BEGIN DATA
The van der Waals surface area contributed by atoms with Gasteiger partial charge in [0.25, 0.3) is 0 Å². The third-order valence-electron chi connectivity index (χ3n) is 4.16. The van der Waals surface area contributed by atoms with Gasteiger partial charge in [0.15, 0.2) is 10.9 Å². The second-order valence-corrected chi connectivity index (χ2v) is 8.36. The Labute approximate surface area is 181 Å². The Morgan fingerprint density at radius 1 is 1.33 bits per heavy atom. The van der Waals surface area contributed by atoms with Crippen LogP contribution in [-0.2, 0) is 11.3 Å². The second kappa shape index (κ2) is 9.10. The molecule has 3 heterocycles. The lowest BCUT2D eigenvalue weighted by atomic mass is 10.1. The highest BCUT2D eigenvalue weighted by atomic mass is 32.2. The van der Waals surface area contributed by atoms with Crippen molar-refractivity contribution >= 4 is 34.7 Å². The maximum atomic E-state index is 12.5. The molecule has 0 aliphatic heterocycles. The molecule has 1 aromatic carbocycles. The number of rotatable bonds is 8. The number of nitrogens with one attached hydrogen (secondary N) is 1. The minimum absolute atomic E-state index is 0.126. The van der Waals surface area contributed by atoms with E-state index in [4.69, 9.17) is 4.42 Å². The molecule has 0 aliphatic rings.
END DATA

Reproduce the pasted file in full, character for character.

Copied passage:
The van der Waals surface area contributed by atoms with Gasteiger partial charge in [0.25, 0.3) is 0 Å². The third-order valence-electron chi connectivity index (χ3n) is 4.16. The van der Waals surface area contributed by atoms with Gasteiger partial charge in [0.15, 0.2) is 10.9 Å². The second-order valence-corrected chi connectivity index (χ2v) is 8.36. The Labute approximate surface area is 181 Å². The Morgan fingerprint density at radius 1 is 1.33 bits per heavy atom. The van der Waals surface area contributed by atoms with Crippen LogP contribution in [-0.2, 0) is 11.3 Å². The second kappa shape index (κ2) is 9.10. The molecule has 3 heterocycles. The lowest BCUT2D eigenvalue weighted by atomic mass is 10.1. The highest BCUT2D eigenvalue weighted by atomic mass is 32.2. The van der Waals surface area contributed by atoms with Crippen molar-refractivity contribution >= 4 is 34.7 Å². The maximum atomic E-state index is 12.5. The molecule has 0 aliphatic heterocycles. The molecule has 1 aromatic carbocycles. The number of rotatable bonds is 8. The number of nitrogens with one attached hydrogen (secondary N) is 1. The minimum absolute atomic E-state index is 0.126. The van der Waals surface area contributed by atoms with E-state index in [4.69, 9.17) is 4.42 Å². The molecule has 0 aliphatic rings.